On May 11, a contract awarded to China’s state-owned Hikvision for the installation of security and surveillance cameras across the capital city of Delhi became the subject of public scrutiny. Hikvision has courted controversy in other markets for raising national and cyber security risks on account of the possible flow of data from their cameras back to China as well as other concerns associated with making the cameras of a foreign, state-owned company so omnipresent in critical infrastructure and government facilities. The Chinese company, in which the Chinese government maintains a 42% stake, already plays an integral part of the Chinese Communist Party’s domestic surveillance networks.
Hikvision reportedly won a January 2018 bid to place 150,000 CCTV cameras across the city. Although there is some political context for the allegations being made in this instance, the story is worth noting as another example of the risk factors involved in permitting China’s state-owned companies privileged access to internal systems. In this case, Congress Delhi Chief Ajay Maken, alleged that “[Aam Aadmi Party] leaders and Delhi government ministers wilfully flouted norms… and compromised national security” in awarding the contract to the Chinese company. Maken also took issue with how Hikvision became included on a list of acceptable vendors maintained by Indian defense contractor, Bharat Electronics, among other accusations.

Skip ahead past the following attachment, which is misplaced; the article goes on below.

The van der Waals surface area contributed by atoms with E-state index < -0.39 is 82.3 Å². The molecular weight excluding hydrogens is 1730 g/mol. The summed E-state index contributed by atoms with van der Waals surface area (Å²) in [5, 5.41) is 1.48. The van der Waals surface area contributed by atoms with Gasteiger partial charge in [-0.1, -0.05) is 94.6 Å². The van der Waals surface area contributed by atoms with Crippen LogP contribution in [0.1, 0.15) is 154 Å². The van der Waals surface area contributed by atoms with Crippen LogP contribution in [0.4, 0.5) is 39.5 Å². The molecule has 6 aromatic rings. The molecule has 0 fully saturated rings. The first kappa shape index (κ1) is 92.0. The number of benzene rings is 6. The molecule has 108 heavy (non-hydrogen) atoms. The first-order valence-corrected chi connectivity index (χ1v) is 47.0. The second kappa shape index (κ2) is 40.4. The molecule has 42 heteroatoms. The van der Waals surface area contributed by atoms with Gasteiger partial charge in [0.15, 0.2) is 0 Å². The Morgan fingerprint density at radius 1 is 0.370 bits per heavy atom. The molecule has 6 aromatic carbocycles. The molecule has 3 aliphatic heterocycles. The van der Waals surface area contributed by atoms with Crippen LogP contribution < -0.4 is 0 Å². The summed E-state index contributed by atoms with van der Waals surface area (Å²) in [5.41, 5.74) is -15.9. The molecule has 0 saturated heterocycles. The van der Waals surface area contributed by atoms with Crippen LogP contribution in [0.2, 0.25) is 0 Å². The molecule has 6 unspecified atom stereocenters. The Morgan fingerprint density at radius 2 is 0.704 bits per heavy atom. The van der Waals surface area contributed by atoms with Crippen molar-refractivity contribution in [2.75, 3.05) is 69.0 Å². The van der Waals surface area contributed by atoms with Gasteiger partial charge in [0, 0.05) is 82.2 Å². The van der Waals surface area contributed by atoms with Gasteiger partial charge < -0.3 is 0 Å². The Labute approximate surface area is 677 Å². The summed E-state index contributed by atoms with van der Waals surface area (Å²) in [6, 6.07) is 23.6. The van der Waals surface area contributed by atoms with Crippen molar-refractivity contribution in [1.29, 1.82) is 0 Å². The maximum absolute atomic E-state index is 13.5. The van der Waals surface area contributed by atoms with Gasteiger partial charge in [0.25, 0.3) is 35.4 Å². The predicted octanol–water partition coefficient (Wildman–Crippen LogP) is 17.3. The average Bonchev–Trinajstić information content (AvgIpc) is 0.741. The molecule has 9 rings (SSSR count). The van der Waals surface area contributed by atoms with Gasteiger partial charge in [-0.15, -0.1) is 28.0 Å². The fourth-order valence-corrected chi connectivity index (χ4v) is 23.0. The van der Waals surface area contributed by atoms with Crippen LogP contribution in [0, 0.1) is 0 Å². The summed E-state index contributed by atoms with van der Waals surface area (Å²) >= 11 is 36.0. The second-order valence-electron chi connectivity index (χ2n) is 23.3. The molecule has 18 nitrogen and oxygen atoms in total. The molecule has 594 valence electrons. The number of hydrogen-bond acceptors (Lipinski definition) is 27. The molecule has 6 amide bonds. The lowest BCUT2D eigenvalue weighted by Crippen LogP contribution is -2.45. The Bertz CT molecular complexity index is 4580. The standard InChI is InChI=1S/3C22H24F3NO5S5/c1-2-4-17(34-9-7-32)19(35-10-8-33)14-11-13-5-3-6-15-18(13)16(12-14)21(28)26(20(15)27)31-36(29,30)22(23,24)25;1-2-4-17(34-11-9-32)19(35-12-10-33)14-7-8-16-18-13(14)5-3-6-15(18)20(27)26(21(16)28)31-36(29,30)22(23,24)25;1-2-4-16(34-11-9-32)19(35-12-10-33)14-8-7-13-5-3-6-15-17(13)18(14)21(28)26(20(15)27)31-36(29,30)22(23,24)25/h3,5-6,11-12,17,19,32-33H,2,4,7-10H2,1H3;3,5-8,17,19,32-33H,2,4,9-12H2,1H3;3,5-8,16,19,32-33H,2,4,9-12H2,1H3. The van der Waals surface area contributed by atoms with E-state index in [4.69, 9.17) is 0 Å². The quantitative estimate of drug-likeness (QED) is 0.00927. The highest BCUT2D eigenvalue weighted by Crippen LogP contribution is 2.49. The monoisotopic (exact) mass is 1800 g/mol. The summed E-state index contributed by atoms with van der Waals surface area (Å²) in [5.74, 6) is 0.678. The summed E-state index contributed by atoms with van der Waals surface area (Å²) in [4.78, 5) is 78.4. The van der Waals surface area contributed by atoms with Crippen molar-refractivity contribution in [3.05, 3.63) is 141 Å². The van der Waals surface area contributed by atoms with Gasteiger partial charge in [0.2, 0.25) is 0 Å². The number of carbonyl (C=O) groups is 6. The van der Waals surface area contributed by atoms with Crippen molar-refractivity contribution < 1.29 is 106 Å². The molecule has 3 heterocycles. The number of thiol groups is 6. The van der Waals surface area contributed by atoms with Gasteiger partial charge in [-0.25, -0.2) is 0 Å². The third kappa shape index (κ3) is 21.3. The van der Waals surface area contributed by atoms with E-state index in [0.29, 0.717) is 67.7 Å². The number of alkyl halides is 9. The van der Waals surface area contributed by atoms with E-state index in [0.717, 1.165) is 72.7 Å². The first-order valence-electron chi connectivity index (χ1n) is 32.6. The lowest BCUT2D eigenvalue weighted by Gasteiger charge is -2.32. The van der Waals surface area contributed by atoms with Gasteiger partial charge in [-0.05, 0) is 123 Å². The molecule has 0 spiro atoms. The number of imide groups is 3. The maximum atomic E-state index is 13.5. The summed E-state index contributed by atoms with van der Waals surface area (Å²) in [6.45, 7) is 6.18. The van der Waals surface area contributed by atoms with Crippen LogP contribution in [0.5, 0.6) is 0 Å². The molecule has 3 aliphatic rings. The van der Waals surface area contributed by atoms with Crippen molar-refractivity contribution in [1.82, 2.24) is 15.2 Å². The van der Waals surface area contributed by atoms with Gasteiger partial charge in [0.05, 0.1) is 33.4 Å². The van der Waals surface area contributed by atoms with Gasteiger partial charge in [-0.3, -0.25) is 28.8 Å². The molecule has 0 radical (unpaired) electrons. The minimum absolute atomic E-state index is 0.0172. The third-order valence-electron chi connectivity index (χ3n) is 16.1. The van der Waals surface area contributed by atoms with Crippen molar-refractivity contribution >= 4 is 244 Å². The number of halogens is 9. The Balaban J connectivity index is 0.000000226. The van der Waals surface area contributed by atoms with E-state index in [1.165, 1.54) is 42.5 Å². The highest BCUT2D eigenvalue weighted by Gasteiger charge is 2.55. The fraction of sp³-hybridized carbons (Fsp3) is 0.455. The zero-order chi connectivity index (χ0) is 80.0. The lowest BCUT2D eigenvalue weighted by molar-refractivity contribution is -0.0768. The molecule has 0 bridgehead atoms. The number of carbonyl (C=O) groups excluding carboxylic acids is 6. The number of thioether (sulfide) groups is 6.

Whether anything comes of the doubts regarding Hikvision remains to be seen, but it seems likely the company will face more of this same kind of scrutiny that has also been attracted by companies, such as Huawei and ZTE. Indeed, the Nikkei Asian Review has reported on Hikvision’s proactive attempts to disassociate themselves from these specific entities. The reality, however, is that this company has experienced significant growth and success in recent years, with their cameras installed in a range of similar circumstances around the globe to that being highlighted in this case. Their operations in the UK, for example, came under earlier scrutiny as well.